Finding God's Winning Spirit

What is Sports Theology?

December 10, 2013 | Greg Smith | Sports

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Quite frankly, I wrote a book on sports theology to make a point. As a Christian counselor working with believers it became evident to me that many of my clients did not believe that their Christian faith was applicable to daily living. What I mean by this is that when things fell apart they searched everywhere for answers except the doctrines, scriptures and the promises at the heart of their belief system. Put quite simply, when life hit the fan they abandoned their faith. I found myself, more often than not, asking my clients, “What difference does it make in your life that you know Jesus”?

I chose the arena of sports to test Christianity’s relevance to daily living ( i.e. the origin of the term sports theology). Why sports? I picked sports because it is the most brutal, in-your-face, and non-deniable example of failure or success when it comes to performance. In other words, if knowing Jesus can help one perform better in this obvious pass/fail and high stress environment then just imagine how powerful it can be in other areas of life.

Sports theology is based on the premise that God has created us all in his image and with unique gifts. It is his desire that we acknowledge and nurture these gifts. Athletic ability, like all other gifts, can only be fully realized when we are in right relationship with him. Athletic gifts are no different than those of compassion, wisdom, leadership, etc. If we move away from God, or let things get between him and us, we limit his power, which limits our potential and therefore performance.

One of the major differences between sports psychology and sports theology is the starting point. Sports psychology sees athletic excellence coming from what the athlete can learn through concepts like, imagery, motivation and focus. It talks about neural pathways, self-talk and positive thinking. Sports theology believes that athletic excellence comes from utilization of the gifts we have been given and the minimizing of those things that distract us from meeting our potential. In short, sports theology is not as much about acquiring skill as it is about getting out of our own way and letting God’s gifts shine through.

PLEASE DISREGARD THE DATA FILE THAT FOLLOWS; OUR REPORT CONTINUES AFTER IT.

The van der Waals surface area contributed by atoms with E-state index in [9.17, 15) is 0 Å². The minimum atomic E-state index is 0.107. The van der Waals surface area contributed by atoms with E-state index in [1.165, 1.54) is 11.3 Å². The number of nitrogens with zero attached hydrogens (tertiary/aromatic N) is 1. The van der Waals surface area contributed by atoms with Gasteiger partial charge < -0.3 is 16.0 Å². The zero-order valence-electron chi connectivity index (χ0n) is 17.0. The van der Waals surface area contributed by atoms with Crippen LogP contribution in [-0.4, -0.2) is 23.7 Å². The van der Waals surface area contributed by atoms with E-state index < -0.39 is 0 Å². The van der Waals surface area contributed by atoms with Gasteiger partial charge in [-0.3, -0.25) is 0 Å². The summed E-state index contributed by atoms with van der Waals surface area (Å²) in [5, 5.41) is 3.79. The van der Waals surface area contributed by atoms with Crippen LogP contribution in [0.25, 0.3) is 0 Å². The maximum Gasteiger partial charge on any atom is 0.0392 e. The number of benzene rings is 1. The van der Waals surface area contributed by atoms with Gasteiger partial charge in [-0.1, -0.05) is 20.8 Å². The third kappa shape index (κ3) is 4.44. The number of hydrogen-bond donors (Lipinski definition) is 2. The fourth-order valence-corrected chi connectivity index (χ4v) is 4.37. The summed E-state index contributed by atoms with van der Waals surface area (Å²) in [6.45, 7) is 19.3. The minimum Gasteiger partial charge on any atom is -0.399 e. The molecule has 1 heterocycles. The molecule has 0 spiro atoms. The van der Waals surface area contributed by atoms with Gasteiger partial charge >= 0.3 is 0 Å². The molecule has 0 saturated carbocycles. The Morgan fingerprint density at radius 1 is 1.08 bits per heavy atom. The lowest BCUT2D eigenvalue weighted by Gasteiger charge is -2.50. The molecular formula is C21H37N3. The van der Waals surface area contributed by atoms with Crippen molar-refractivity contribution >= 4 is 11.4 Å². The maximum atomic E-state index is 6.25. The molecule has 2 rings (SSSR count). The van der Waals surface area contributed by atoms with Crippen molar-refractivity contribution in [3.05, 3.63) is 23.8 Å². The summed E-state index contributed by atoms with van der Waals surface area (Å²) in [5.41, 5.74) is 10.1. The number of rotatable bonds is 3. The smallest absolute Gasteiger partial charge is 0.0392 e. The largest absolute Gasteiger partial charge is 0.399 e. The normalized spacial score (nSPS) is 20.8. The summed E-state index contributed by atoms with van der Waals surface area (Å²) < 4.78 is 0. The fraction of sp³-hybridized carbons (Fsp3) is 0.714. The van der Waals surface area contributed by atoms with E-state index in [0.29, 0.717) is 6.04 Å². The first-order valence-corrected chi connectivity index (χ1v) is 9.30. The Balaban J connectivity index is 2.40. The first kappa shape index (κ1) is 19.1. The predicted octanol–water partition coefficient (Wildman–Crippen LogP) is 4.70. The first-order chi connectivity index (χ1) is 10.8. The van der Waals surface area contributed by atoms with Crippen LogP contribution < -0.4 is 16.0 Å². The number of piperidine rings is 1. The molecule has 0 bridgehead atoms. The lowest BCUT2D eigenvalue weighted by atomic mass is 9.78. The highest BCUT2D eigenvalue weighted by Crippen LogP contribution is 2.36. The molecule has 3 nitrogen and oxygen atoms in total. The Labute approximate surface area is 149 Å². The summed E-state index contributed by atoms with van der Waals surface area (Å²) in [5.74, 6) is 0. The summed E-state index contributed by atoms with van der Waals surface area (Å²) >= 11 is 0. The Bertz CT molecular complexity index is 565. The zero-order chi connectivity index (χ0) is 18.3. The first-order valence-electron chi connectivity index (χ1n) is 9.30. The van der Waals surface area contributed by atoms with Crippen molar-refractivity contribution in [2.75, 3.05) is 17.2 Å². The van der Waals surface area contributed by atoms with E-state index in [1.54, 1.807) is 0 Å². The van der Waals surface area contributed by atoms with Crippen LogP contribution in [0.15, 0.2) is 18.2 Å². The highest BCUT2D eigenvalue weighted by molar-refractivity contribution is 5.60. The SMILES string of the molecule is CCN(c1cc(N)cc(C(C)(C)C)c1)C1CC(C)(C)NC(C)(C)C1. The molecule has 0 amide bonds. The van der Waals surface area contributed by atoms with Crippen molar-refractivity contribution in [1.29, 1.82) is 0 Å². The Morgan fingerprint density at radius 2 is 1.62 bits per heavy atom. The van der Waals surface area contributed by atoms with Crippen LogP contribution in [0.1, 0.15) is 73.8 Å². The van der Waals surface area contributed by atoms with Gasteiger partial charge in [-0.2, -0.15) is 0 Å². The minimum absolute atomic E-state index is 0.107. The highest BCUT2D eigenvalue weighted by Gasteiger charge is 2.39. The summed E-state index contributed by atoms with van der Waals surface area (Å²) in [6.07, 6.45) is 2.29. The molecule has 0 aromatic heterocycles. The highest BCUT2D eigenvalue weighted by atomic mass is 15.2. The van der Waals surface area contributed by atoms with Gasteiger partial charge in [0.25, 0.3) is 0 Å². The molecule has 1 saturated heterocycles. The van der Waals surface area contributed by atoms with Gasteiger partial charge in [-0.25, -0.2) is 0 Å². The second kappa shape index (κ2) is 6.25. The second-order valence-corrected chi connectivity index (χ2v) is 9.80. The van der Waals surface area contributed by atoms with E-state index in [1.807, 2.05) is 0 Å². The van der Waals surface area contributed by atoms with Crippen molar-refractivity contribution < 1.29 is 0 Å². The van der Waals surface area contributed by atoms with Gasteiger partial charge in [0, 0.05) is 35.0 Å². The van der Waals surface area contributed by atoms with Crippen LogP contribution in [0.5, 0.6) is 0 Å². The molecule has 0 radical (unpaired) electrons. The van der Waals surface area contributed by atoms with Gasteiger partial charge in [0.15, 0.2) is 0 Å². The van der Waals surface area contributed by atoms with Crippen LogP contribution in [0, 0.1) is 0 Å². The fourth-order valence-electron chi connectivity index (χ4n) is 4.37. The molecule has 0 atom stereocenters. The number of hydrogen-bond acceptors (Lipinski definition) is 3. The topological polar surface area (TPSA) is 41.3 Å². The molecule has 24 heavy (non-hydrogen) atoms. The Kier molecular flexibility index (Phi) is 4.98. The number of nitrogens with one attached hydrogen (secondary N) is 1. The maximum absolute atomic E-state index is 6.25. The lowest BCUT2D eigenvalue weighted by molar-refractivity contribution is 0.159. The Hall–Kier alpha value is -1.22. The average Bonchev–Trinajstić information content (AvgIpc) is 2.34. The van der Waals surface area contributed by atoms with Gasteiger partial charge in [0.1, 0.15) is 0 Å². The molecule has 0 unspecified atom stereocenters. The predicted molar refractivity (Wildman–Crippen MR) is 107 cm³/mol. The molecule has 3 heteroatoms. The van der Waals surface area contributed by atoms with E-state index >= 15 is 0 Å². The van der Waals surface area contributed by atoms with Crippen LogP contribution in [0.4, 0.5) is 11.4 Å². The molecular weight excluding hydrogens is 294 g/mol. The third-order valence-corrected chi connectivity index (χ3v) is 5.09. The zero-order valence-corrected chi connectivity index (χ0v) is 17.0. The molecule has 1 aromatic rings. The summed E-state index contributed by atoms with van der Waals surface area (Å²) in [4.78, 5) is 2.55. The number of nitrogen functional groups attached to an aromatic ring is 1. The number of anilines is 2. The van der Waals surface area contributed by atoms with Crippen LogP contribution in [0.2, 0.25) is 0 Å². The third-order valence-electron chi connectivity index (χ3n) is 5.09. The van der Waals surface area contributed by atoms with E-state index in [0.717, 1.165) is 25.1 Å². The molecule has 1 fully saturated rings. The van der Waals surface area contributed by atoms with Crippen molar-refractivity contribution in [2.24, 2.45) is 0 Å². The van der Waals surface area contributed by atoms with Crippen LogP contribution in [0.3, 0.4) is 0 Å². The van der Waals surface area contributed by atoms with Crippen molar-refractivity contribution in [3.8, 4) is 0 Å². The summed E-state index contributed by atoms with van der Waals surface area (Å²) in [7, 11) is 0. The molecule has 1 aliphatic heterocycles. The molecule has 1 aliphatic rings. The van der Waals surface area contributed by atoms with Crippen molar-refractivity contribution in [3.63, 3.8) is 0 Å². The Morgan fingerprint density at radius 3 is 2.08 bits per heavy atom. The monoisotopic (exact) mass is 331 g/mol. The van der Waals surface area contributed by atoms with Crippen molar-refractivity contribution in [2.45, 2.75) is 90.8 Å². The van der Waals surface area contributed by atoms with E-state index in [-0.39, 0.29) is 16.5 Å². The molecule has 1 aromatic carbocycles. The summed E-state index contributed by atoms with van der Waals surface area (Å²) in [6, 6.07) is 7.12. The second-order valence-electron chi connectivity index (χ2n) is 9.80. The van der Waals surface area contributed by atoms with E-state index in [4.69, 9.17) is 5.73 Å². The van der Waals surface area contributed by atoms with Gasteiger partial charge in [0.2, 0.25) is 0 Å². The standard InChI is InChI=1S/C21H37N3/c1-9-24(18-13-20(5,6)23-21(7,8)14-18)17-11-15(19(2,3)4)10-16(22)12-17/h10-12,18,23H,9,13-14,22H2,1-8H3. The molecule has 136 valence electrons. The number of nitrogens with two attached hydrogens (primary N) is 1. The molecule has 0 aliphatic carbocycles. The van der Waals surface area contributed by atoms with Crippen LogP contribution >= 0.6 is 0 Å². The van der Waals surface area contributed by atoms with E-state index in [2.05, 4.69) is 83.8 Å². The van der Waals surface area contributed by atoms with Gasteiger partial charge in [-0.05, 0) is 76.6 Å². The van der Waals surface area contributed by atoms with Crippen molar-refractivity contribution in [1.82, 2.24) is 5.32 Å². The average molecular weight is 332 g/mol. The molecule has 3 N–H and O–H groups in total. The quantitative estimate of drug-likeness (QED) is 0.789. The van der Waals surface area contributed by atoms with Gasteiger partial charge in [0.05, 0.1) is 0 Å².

The principles in sports theology are not unique or applicable only to athletes. Many individuals have to perform at a high level that requires focus, confidence and motivation. The pressure on a CEO can be as intense as it is for the professional athlete. The surgeon certainly needs to be as focused and confident as the PGA golfer. Flight crews are called on to work as a team. We all have things in our lives that mean as much to us as making the winning shot or scoring the winning touchdown.

The foundation of sports theology and applied theology are the same – God is a winner and has equipped us to be winners too. If we follow His Will and develop the gifts we've been given we will be successful on the field, court, course, and in the boardroom or family room.

 

(Excerpt from Sports Theology –Finding God’s Winning Spirit)

 

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